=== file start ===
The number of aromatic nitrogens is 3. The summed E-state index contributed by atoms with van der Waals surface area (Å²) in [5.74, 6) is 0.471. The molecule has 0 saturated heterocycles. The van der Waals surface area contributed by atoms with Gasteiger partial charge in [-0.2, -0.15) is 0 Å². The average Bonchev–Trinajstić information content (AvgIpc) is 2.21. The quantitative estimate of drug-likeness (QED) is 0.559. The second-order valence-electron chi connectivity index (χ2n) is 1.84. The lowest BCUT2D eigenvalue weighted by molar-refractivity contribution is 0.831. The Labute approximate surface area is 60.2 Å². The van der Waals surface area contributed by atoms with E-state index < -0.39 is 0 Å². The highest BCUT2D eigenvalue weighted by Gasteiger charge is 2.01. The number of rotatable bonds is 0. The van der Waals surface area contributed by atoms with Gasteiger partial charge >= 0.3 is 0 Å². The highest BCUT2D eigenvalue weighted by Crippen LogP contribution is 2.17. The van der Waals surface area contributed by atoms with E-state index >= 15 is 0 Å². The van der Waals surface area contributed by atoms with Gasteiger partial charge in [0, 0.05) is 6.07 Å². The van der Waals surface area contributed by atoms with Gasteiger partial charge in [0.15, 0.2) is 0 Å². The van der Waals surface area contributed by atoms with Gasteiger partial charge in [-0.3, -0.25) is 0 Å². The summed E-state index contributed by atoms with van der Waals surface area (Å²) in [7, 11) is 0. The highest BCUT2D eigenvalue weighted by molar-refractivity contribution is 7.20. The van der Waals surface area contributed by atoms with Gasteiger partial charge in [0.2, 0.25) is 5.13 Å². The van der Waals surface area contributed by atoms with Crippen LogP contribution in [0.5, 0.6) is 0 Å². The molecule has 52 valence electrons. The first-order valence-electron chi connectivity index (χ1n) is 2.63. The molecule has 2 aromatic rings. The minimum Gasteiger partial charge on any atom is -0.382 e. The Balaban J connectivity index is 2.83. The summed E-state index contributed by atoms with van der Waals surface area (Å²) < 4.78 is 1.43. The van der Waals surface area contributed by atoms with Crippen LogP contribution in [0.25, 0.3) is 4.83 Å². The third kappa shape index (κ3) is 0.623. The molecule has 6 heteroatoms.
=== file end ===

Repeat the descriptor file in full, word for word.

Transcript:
The number of aromatic nitrogens is 3. The summed E-state index contributed by atoms with van der Waals surface area (Å²) in [5.74, 6) is 0.471. The molecule has 0 saturated heterocycles. The van der Waals surface area contributed by atoms with Gasteiger partial charge in [-0.2, -0.15) is 0 Å². The average Bonchev–Trinajstić information content (AvgIpc) is 2.21. The quantitative estimate of drug-likeness (QED) is 0.559. The second-order valence-electron chi connectivity index (χ2n) is 1.84. The lowest BCUT2D eigenvalue weighted by molar-refractivity contribution is 0.831. The Labute approximate surface area is 60.2 Å². The van der Waals surface area contributed by atoms with E-state index < -0.39 is 0 Å². The highest BCUT2D eigenvalue weighted by Gasteiger charge is 2.01. The number of rotatable bonds is 0. The van der Waals surface area contributed by atoms with Gasteiger partial charge >= 0.3 is 0 Å². The highest BCUT2D eigenvalue weighted by Crippen LogP contribution is 2.17. The van der Waals surface area contributed by atoms with E-state index >= 15 is 0 Å². The van der Waals surface area contributed by atoms with Gasteiger partial charge in [0, 0.05) is 6.07 Å². The van der Waals surface area contributed by atoms with Gasteiger partial charge in [0.15, 0.2) is 0 Å². The van der Waals surface area contributed by atoms with Gasteiger partial charge in [-0.3, -0.25) is 0 Å². The summed E-state index contributed by atoms with van der Waals surface area (Å²) in [7, 11) is 0. The highest BCUT2D eigenvalue weighted by molar-refractivity contribution is 7.20. The van der Waals surface area contributed by atoms with Gasteiger partial charge in [0.2, 0.25) is 5.13 Å². The van der Waals surface area contributed by atoms with Crippen LogP contribution in [0.5, 0.6) is 0 Å². The molecule has 52 valence electrons. The first-order valence-electron chi connectivity index (χ1n) is 2.63. The molecule has 2 aromatic rings. The minimum Gasteiger partial charge on any atom is -0.382 e. The Balaban J connectivity index is 2.83. The summed E-state index contributed by atoms with van der Waals surface area (Å²) < 4.78 is 1.43. The van der Waals surface area contributed by atoms with Crippen LogP contribution in [0.25, 0.3) is 4.83 Å². The third kappa shape index (κ3) is 0.623. The molecule has 6 heteroatoms.